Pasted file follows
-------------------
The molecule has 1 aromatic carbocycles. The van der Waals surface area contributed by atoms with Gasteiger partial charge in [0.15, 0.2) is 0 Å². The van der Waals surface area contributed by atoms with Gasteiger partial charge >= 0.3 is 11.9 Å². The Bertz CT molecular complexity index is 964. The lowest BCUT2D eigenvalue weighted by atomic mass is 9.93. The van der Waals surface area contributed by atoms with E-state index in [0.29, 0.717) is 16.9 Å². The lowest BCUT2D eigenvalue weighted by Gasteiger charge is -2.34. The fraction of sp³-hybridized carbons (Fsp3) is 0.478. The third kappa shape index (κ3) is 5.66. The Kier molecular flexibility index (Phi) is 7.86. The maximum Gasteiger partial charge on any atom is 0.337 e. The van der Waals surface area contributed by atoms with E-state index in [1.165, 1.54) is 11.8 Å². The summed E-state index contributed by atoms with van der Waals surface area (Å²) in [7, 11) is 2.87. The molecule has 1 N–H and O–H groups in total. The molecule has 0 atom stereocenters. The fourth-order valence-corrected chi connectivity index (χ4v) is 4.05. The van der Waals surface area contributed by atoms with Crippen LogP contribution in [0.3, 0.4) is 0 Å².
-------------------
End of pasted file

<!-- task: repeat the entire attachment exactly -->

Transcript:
The molecule has 1 aromatic carbocycles. The van der Waals surface area contributed by atoms with Gasteiger partial charge in [0.15, 0.2) is 0 Å². The van der Waals surface area contributed by atoms with Gasteiger partial charge >= 0.3 is 11.9 Å². The Bertz CT molecular complexity index is 964. The lowest BCUT2D eigenvalue weighted by atomic mass is 9.93. The van der Waals surface area contributed by atoms with E-state index in [0.29, 0.717) is 16.9 Å². The lowest BCUT2D eigenvalue weighted by Gasteiger charge is -2.34. The fraction of sp³-hybridized carbons (Fsp3) is 0.478. The third kappa shape index (κ3) is 5.66. The Kier molecular flexibility index (Phi) is 7.86. The maximum Gasteiger partial charge on any atom is 0.337 e. The van der Waals surface area contributed by atoms with E-state index in [1.165, 1.54) is 11.8 Å². The summed E-state index contributed by atoms with van der Waals surface area (Å²) in [7, 11) is 2.87. The molecule has 1 N–H and O–H groups in total. The molecule has 0 atom stereocenters. The fourth-order valence-corrected chi connectivity index (χ4v) is 4.05. The van der Waals surface area contributed by atoms with Crippen LogP contribution in [0.3, 0.4) is 0 Å².